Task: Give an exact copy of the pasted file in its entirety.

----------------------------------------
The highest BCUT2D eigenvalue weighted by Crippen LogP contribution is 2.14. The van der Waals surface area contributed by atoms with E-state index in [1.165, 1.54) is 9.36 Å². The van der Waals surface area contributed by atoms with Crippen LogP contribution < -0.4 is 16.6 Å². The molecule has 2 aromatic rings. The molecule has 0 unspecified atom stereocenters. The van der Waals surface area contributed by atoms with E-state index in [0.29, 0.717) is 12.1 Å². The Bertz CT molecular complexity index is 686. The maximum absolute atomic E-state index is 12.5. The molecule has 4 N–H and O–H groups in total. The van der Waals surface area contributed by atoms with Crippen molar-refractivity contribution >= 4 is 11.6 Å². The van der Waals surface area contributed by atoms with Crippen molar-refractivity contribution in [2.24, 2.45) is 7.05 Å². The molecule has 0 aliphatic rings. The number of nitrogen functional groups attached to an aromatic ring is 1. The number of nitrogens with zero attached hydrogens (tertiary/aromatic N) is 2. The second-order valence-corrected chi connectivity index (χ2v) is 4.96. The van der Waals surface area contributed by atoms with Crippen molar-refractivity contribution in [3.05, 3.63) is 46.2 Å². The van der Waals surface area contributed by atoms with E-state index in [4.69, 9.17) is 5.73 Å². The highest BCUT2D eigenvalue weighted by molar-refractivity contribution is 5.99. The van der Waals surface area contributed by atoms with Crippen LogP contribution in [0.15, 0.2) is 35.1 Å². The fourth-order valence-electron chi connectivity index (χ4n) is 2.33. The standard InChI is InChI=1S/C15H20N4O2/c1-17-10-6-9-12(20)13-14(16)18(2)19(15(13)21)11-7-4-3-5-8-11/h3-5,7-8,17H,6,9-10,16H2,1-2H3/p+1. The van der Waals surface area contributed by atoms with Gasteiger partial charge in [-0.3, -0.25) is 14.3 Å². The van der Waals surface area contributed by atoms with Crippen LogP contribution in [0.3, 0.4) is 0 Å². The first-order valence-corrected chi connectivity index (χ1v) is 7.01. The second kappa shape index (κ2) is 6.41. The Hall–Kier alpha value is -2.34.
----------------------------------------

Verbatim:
The highest BCUT2D eigenvalue weighted by Crippen LogP contribution is 2.14. The van der Waals surface area contributed by atoms with E-state index in [1.165, 1.54) is 9.36 Å². The van der Waals surface area contributed by atoms with Crippen LogP contribution < -0.4 is 16.6 Å². The molecule has 2 aromatic rings. The molecule has 0 unspecified atom stereocenters. The van der Waals surface area contributed by atoms with E-state index in [0.29, 0.717) is 12.1 Å². The Bertz CT molecular complexity index is 686. The maximum absolute atomic E-state index is 12.5. The molecule has 4 N–H and O–H groups in total. The van der Waals surface area contributed by atoms with Crippen molar-refractivity contribution >= 4 is 11.6 Å². The van der Waals surface area contributed by atoms with Crippen molar-refractivity contribution in [2.24, 2.45) is 7.05 Å². The molecule has 0 aliphatic rings. The number of nitrogen functional groups attached to an aromatic ring is 1. The number of nitrogens with zero attached hydrogens (tertiary/aromatic N) is 2. The second-order valence-corrected chi connectivity index (χ2v) is 4.96. The van der Waals surface area contributed by atoms with Crippen molar-refractivity contribution in [3.05, 3.63) is 46.2 Å². The van der Waals surface area contributed by atoms with E-state index in [4.69, 9.17) is 5.73 Å². The highest BCUT2D eigenvalue weighted by molar-refractivity contribution is 5.99. The van der Waals surface area contributed by atoms with Crippen LogP contribution in [0.15, 0.2) is 35.1 Å². The fourth-order valence-electron chi connectivity index (χ4n) is 2.33. The standard InChI is InChI=1S/C15H20N4O2/c1-17-10-6-9-12(20)13-14(16)18(2)19(15(13)21)11-7-4-3-5-8-11/h3-5,7-8,17H,6,9-10,16H2,1-2H3/p+1. The van der Waals surface area contributed by atoms with Gasteiger partial charge in [-0.3, -0.25) is 14.3 Å². The van der Waals surface area contributed by atoms with Crippen LogP contribution in [0.3, 0.4) is 0 Å². The first-order valence-corrected chi connectivity index (χ1v) is 7.01. The second kappa shape index (κ2) is 6.41. The Hall–Kier alpha value is -2.34.